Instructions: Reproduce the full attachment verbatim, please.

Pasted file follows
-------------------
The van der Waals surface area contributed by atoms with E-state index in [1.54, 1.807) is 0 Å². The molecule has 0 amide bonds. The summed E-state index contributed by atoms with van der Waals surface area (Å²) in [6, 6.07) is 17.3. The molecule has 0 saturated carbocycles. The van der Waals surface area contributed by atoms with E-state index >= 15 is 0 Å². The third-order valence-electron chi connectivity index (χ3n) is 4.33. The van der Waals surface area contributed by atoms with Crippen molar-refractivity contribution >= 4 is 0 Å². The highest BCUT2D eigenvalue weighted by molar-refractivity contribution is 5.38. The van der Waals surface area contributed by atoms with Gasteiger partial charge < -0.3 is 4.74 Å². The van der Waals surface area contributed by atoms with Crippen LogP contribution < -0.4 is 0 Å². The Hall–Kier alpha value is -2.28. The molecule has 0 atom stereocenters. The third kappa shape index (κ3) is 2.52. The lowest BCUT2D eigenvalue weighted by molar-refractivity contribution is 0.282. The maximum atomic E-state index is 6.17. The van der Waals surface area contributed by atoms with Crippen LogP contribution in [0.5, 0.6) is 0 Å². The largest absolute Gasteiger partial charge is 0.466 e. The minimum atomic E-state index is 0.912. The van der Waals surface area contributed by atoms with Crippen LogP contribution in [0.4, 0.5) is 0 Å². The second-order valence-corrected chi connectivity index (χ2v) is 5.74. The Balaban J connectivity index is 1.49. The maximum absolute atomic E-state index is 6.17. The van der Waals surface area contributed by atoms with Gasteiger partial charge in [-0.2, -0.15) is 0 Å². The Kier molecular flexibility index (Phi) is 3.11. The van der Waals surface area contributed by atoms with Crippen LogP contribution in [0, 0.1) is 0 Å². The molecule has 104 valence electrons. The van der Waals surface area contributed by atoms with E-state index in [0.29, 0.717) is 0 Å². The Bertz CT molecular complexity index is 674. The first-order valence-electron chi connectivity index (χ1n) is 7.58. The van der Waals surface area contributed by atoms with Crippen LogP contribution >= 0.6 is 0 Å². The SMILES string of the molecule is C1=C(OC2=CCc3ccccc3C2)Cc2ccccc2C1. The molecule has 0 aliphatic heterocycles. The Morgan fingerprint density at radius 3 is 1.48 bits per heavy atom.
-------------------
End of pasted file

The van der Waals surface area contributed by atoms with E-state index in [1.54, 1.807) is 0 Å². The molecule has 0 amide bonds. The summed E-state index contributed by atoms with van der Waals surface area (Å²) in [6, 6.07) is 17.3. The molecule has 0 saturated carbocycles. The van der Waals surface area contributed by atoms with E-state index >= 15 is 0 Å². The third-order valence-electron chi connectivity index (χ3n) is 4.33. The van der Waals surface area contributed by atoms with Crippen molar-refractivity contribution >= 4 is 0 Å². The highest BCUT2D eigenvalue weighted by molar-refractivity contribution is 5.38. The van der Waals surface area contributed by atoms with Gasteiger partial charge < -0.3 is 4.74 Å². The van der Waals surface area contributed by atoms with Crippen LogP contribution < -0.4 is 0 Å². The Hall–Kier alpha value is -2.28. The molecule has 0 atom stereocenters. The third kappa shape index (κ3) is 2.52. The lowest BCUT2D eigenvalue weighted by molar-refractivity contribution is 0.282. The maximum atomic E-state index is 6.17. The van der Waals surface area contributed by atoms with Crippen LogP contribution in [0.5, 0.6) is 0 Å². The largest absolute Gasteiger partial charge is 0.466 e. The minimum atomic E-state index is 0.912. The van der Waals surface area contributed by atoms with Crippen LogP contribution in [0.4, 0.5) is 0 Å². The second-order valence-corrected chi connectivity index (χ2v) is 5.74. The Balaban J connectivity index is 1.49. The maximum absolute atomic E-state index is 6.17. The van der Waals surface area contributed by atoms with Gasteiger partial charge in [-0.2, -0.15) is 0 Å². The Kier molecular flexibility index (Phi) is 3.11. The van der Waals surface area contributed by atoms with Crippen LogP contribution in [0, 0.1) is 0 Å². The molecule has 104 valence electrons. The van der Waals surface area contributed by atoms with E-state index in [0.29, 0.717) is 0 Å². The Bertz CT molecular complexity index is 674. The first-order valence-electron chi connectivity index (χ1n) is 7.58. The van der Waals surface area contributed by atoms with Crippen LogP contribution >= 0.6 is 0 Å². The SMILES string of the molecule is C1=C(OC2=CCc3ccccc3C2)Cc2ccccc2C1. The molecule has 0 aliphatic heterocycles. The Morgan fingerprint density at radius 3 is 1.48 bits per heavy atom.